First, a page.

Since 2013, HCPDS’ flagship project, HAALSI, has been examining the under-studied demographic and epidemiologic transition taking place in South Africa, one of many countries whose population has experienced a boost in life expectancy thanks to the successful scale up of antiretroviral therapy (ART) in response to the HIV epidemic, as well as general socioeconomic and health care improvements. These gains in life expectancy, however, have meant that the region has also experienced unprecedented levels of chronic, non-communicable diseases, such as cardiovascular, metabolic and cognitive diseases, amongst its newly aging population.
With the number of people suffering from dementia globally projected to rise from 55 million (with over 60% living in low- and middle-income countries) to 78 million in 2030 and 139 million by 2050, HAALSI researchers were awarded funding from the National Institutes of Health (NIH)/the National Institute of Aging (NIA) to expand the project into its fourth and fifth wave of data collection with a more concentrated focus on cognitive aging and dementia. As with the earlier waves in the study, specific data about the aging process in rural South Africa is being harmonized with data from other global studies of aging, such as the Health and Retirement Study (HRS) along with sister studies in India, China, Brazil, the UK, Europe, enabling comparisons between the biological, social, and economic determinants of chronic diseases and their effects on functional and health outcomes in aging populations on a global scale.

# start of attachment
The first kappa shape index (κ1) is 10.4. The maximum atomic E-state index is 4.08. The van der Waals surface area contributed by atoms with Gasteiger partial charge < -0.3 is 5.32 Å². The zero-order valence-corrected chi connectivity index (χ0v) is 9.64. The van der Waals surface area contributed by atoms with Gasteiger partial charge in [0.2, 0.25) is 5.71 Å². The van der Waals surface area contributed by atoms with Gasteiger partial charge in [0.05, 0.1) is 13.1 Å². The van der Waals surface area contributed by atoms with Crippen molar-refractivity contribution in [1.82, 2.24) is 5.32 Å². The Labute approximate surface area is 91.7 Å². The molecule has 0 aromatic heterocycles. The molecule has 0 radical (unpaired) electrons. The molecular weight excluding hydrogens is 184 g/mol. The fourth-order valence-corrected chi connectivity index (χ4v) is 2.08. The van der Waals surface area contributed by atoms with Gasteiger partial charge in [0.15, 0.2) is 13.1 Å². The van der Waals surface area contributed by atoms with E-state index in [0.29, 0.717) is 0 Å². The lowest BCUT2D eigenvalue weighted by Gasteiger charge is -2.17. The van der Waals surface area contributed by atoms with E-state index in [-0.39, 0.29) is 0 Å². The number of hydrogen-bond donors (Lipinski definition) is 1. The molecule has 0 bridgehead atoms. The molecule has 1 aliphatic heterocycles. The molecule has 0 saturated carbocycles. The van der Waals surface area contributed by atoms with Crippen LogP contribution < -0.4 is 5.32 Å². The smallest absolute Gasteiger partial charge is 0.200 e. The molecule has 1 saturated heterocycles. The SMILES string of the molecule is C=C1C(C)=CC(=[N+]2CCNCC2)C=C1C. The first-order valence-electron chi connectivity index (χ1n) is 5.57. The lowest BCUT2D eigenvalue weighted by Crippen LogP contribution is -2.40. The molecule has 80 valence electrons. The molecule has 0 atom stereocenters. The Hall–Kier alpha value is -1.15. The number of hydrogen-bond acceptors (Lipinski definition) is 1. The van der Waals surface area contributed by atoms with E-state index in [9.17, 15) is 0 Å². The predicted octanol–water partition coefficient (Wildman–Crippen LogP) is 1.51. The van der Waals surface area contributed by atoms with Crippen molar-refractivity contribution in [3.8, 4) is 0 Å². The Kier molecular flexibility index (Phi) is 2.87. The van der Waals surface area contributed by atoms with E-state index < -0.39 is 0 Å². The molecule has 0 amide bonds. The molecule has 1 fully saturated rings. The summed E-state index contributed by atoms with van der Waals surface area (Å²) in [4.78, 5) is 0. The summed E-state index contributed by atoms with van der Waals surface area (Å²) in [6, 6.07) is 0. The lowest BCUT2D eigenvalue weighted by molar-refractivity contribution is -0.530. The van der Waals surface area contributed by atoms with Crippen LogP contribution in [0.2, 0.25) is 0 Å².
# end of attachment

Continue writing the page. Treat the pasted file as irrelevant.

Co-principal investigators Lisa Berkman, PhD, Thomas D. Cabot Professor of Public Policy and of Epidemiology at the Harvard T.H. Chan School of Public Health, and director of HCPDS, and Thomas Gaziano, MD, associate professor of medicine at Harvard Medical School, are continuing to collaborate with Stephen Tollman, PhD, director of MRC/Wits Rural Public Health and Health Transitions Research Unit (Agincourt), research professor and head of the Health and Population Division, School of Public Health, University of the Witwatersrand, and his colleagues, along with other a number of researchers from other affiliated institutions.